NIAID Mouse Study Shows Existing Drug Could Limit COVID-19 Lung Damage

NIAID Now | January 26, 2022

This colorized scanning electron micrograph shows chronically infected and partially lysed cells (brown) infected with a variant strain of SARS-CoV-2 virus particles (purple), isolated from a patient sample. SARS-CoV-2 is the virus that causes COVID-19.

Credit: NIAID

A drug that blocks danger signals that can lead to harmful inflammation could help reduce COVID-19 lung damage, a new study from NIAID scientists and colleagues has found. Scientists from NIAID’s Rocky Mountain Laboratories in Hamilton, Montana, and the University of Utah completed the project, published online in JCI Insights.

Though they completed the study in laboratory mice modified to model COVID-19 in people, the scientists think their findings are important enough to pursue further studies of the drug, FPS-ZM1, to determine dosing and timing strategies for possible human clinical trials. FPS-ZM1 is an immune modulatory therapeutic – the drug is designed to prevent a specific immune system response from occurring. The investigational therapy has been evaluated in preclinical studies to treat conditions such as diabetes, lung injury and stroke. In their study, the scientists used FPS-ZM1 to block the “receptor for advanced glycation end products” (RAGE), which senses danger signals and can generate inflammation and coagulation known to damage the lungs of COVID-19 patients.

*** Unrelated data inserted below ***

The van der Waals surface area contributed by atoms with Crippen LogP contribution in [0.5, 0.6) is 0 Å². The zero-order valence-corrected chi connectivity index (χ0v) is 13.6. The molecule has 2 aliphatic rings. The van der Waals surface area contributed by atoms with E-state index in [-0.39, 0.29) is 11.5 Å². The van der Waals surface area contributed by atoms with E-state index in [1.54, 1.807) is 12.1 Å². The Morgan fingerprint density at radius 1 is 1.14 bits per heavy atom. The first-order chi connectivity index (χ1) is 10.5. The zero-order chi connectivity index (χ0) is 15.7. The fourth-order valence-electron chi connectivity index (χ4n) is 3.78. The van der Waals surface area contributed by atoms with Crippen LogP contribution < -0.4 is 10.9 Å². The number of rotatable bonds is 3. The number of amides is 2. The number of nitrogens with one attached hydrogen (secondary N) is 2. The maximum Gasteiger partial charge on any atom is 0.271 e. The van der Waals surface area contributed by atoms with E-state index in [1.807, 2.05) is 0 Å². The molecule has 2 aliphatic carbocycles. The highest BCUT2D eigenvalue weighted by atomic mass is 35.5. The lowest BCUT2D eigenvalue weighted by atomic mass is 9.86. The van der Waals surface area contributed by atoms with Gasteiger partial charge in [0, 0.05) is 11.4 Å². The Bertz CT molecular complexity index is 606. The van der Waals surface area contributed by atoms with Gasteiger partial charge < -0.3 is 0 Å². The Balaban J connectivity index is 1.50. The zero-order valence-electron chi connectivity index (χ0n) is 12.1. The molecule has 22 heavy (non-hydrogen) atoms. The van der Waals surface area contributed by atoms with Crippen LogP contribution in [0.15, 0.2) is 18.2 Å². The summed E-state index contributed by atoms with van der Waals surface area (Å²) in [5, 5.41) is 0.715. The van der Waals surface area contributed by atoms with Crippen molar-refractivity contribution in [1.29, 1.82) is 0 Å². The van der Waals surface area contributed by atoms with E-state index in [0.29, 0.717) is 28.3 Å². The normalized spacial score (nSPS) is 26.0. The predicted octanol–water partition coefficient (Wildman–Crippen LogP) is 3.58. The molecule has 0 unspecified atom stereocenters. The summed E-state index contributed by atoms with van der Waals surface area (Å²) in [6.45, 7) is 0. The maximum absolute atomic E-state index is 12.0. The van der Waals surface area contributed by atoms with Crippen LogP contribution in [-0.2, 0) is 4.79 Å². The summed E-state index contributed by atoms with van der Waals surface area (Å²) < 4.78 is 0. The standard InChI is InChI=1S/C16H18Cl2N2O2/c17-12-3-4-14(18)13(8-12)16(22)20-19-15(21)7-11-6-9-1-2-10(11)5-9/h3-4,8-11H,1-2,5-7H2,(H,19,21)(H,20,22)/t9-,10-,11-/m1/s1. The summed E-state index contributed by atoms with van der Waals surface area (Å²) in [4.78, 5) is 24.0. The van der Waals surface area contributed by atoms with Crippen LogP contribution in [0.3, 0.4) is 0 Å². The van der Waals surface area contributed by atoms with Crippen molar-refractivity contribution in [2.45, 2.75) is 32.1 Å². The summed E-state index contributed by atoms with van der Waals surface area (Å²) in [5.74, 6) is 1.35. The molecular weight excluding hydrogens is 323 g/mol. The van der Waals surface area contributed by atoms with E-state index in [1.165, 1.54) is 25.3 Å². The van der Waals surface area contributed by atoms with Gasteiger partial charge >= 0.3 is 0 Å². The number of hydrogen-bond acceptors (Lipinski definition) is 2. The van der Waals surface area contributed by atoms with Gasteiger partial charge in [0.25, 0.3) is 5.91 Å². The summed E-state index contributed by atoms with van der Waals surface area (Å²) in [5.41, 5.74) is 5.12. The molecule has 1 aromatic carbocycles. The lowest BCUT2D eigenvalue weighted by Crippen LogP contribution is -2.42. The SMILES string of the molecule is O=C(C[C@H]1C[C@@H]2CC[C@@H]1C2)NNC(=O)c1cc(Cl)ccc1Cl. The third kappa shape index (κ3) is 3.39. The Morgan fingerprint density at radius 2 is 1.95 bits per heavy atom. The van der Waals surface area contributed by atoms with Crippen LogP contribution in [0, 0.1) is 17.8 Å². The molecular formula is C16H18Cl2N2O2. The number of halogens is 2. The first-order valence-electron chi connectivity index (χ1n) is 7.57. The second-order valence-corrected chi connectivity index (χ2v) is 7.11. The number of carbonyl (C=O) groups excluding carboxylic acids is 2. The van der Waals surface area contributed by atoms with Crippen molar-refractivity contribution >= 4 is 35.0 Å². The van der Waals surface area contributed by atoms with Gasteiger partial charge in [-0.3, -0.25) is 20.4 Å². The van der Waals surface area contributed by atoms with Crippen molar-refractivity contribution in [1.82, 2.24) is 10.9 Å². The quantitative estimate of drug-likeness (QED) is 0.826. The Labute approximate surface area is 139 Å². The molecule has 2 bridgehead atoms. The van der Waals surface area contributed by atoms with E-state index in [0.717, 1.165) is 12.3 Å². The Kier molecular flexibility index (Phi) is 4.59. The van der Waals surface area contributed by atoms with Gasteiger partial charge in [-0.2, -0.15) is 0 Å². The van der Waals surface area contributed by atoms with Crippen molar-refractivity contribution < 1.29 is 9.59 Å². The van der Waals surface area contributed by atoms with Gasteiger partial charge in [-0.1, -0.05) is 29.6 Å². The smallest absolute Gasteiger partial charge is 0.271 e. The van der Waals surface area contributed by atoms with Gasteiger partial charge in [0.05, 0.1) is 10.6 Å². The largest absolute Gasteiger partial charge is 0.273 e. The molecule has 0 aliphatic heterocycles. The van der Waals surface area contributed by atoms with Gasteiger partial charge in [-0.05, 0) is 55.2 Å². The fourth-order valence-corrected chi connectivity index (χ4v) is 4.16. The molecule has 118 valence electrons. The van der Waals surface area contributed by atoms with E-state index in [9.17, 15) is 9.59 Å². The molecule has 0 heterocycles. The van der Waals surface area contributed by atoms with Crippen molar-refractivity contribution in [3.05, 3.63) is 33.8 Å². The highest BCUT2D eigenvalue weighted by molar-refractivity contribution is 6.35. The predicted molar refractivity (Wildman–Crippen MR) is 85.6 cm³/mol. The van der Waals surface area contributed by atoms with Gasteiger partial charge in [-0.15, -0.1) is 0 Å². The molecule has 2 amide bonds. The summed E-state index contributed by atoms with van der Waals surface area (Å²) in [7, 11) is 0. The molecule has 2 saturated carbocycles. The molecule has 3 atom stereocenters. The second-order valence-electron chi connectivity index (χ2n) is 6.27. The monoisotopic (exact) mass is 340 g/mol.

Therapeutic treatment with FPS-ZM1 during the study improved survival in mice infected with SARS-CoV-2, the virus that causes COVID-19. Further, FPS-ZM1 specifically reduced damage to the lung vasculature, an important system for circulating blood through the lungs that becomes damaged during SARS-CoV-2 infection. FPS-ZM1 also has shown in other rodent studies that it can protect against injury in disease models of brain injury, sepsis, asthma, diabetes, acute lung injury and ischemic/reperfusion (organ damage due to blood flow).

The study also identified two distinct phases of COVID-19 disease development in the mice. The scientists want to further explore those phases as potential guides for treatment strategies. For example, FPS-ZM1 limited specific types of inflammation and tissue damage, so it would likely be most effective if administered during the intermediate to later stages of SARS-CoV-2 infection, whereas antiviral treatment may be most effective when given early following infection.

Reference: F Jessop, et al. Impairing RAGE signaling promotes survival and limits disease pathogenesis following SARS-CoV-2 infection. JCI Insights DOI: https://doi.org/10.1172/jci.insight.155896. (2022).
 

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